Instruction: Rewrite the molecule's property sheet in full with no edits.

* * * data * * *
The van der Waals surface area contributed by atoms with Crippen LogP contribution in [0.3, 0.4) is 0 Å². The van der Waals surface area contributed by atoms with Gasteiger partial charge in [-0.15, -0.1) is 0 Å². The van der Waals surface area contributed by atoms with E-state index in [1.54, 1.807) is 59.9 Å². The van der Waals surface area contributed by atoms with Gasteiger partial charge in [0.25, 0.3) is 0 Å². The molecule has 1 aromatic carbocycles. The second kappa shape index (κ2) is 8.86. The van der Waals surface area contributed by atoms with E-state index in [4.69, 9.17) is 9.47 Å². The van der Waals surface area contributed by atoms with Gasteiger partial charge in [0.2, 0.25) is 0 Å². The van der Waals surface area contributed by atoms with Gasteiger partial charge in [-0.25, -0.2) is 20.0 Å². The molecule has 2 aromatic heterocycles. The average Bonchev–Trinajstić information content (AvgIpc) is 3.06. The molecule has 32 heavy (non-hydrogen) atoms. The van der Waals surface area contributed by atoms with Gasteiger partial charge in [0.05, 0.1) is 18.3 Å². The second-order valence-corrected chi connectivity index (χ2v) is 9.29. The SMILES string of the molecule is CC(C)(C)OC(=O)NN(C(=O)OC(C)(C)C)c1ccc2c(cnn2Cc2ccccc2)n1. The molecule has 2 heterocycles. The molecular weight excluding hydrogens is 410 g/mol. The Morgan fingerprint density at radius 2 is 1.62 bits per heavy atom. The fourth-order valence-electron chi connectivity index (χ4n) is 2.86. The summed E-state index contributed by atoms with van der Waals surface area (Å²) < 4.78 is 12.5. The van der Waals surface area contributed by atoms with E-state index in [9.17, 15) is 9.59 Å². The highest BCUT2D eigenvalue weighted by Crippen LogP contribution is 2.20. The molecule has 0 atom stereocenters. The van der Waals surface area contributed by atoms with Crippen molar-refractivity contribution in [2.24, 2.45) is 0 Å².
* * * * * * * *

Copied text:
The van der Waals surface area contributed by atoms with Crippen LogP contribution in [0.3, 0.4) is 0 Å². The van der Waals surface area contributed by atoms with Gasteiger partial charge in [-0.15, -0.1) is 0 Å². The van der Waals surface area contributed by atoms with E-state index in [1.54, 1.807) is 59.9 Å². The van der Waals surface area contributed by atoms with Gasteiger partial charge in [0.25, 0.3) is 0 Å². The molecule has 1 aromatic carbocycles. The second kappa shape index (κ2) is 8.86. The van der Waals surface area contributed by atoms with E-state index in [4.69, 9.17) is 9.47 Å². The van der Waals surface area contributed by atoms with Gasteiger partial charge in [0.2, 0.25) is 0 Å². The van der Waals surface area contributed by atoms with Gasteiger partial charge in [-0.25, -0.2) is 20.0 Å². The molecule has 2 aromatic heterocycles. The average Bonchev–Trinajstić information content (AvgIpc) is 3.06. The molecule has 32 heavy (non-hydrogen) atoms. The van der Waals surface area contributed by atoms with Gasteiger partial charge in [0.05, 0.1) is 18.3 Å². The second-order valence-corrected chi connectivity index (χ2v) is 9.29. The SMILES string of the molecule is CC(C)(C)OC(=O)NN(C(=O)OC(C)(C)C)c1ccc2c(cnn2Cc2ccccc2)n1. The molecule has 2 heterocycles. The molecular weight excluding hydrogens is 410 g/mol. The Morgan fingerprint density at radius 2 is 1.62 bits per heavy atom. The fourth-order valence-electron chi connectivity index (χ4n) is 2.86. The summed E-state index contributed by atoms with van der Waals surface area (Å²) < 4.78 is 12.5. The van der Waals surface area contributed by atoms with E-state index in [9.17, 15) is 9.59 Å². The highest BCUT2D eigenvalue weighted by Crippen LogP contribution is 2.20. The molecule has 0 atom stereocenters. The van der Waals surface area contributed by atoms with Crippen molar-refractivity contribution in [2.24, 2.45) is 0 Å².